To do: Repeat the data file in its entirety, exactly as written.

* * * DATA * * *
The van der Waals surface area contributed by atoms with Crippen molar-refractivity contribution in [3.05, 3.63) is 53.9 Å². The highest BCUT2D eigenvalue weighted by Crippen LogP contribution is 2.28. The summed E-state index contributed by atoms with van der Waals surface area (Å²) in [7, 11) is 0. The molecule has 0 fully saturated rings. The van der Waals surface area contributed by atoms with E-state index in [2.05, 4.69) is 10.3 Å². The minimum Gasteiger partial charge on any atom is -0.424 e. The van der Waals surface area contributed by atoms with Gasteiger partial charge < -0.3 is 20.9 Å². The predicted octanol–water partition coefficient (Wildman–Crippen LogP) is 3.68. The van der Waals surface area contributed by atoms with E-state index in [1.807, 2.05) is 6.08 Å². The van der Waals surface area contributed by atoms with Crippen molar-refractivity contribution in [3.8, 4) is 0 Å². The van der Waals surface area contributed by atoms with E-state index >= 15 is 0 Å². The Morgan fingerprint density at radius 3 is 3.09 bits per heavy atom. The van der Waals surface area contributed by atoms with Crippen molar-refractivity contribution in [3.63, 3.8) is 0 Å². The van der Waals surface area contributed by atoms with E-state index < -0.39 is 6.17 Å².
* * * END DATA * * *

The van der Waals surface area contributed by atoms with Crippen molar-refractivity contribution in [3.05, 3.63) is 53.9 Å². The highest BCUT2D eigenvalue weighted by Crippen LogP contribution is 2.28. The summed E-state index contributed by atoms with van der Waals surface area (Å²) in [7, 11) is 0. The molecule has 0 fully saturated rings. The van der Waals surface area contributed by atoms with E-state index in [2.05, 4.69) is 10.3 Å². The minimum Gasteiger partial charge on any atom is -0.424 e. The van der Waals surface area contributed by atoms with Gasteiger partial charge < -0.3 is 20.9 Å². The predicted octanol–water partition coefficient (Wildman–Crippen LogP) is 3.68. The van der Waals surface area contributed by atoms with E-state index in [1.807, 2.05) is 6.08 Å². The van der Waals surface area contributed by atoms with Crippen molar-refractivity contribution in [3.8, 4) is 0 Å². The van der Waals surface area contributed by atoms with E-state index >= 15 is 0 Å². The Morgan fingerprint density at radius 3 is 3.09 bits per heavy atom. The van der Waals surface area contributed by atoms with Crippen molar-refractivity contribution in [3.63, 3.8) is 0 Å². The van der Waals surface area contributed by atoms with E-state index < -0.39 is 6.17 Å².